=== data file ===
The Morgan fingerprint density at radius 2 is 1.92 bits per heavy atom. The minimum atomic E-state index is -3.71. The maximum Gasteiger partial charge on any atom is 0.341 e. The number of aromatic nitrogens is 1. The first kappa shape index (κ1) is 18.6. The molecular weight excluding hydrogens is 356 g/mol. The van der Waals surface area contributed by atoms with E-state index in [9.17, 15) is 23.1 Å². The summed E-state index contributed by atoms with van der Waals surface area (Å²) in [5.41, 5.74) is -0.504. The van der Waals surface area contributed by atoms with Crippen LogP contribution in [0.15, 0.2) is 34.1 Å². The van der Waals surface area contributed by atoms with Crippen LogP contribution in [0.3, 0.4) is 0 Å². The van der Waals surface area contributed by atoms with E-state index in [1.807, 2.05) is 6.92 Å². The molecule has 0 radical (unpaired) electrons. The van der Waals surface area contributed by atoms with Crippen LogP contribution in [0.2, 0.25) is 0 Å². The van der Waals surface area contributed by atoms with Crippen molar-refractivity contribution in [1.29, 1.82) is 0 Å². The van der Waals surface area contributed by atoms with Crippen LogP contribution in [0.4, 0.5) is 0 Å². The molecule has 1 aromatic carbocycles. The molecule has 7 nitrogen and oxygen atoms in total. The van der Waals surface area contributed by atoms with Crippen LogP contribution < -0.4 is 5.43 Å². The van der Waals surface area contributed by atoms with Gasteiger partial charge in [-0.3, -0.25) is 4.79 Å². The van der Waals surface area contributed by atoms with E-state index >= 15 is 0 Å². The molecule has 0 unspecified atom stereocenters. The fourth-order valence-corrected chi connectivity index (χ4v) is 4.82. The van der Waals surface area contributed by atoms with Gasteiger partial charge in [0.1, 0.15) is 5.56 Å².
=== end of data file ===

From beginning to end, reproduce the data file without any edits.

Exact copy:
The Morgan fingerprint density at radius 2 is 1.92 bits per heavy atom. The minimum atomic E-state index is -3.71. The maximum Gasteiger partial charge on any atom is 0.341 e. The number of aromatic nitrogens is 1. The first kappa shape index (κ1) is 18.6. The molecular weight excluding hydrogens is 356 g/mol. The van der Waals surface area contributed by atoms with E-state index in [9.17, 15) is 23.1 Å². The summed E-state index contributed by atoms with van der Waals surface area (Å²) in [5.41, 5.74) is -0.504. The van der Waals surface area contributed by atoms with Crippen LogP contribution in [0.15, 0.2) is 34.1 Å². The van der Waals surface area contributed by atoms with Crippen LogP contribution in [0.3, 0.4) is 0 Å². The van der Waals surface area contributed by atoms with E-state index in [1.807, 2.05) is 6.92 Å². The molecule has 0 radical (unpaired) electrons. The van der Waals surface area contributed by atoms with Crippen LogP contribution in [0.2, 0.25) is 0 Å². The van der Waals surface area contributed by atoms with Crippen molar-refractivity contribution in [1.29, 1.82) is 0 Å². The van der Waals surface area contributed by atoms with Crippen LogP contribution in [0.4, 0.5) is 0 Å². The molecule has 1 aromatic carbocycles. The molecule has 7 nitrogen and oxygen atoms in total. The van der Waals surface area contributed by atoms with Crippen LogP contribution < -0.4 is 5.43 Å². The van der Waals surface area contributed by atoms with Gasteiger partial charge in [-0.3, -0.25) is 4.79 Å². The van der Waals surface area contributed by atoms with E-state index >= 15 is 0 Å². The molecule has 0 unspecified atom stereocenters. The fourth-order valence-corrected chi connectivity index (χ4v) is 4.82. The van der Waals surface area contributed by atoms with Gasteiger partial charge in [0.1, 0.15) is 5.56 Å².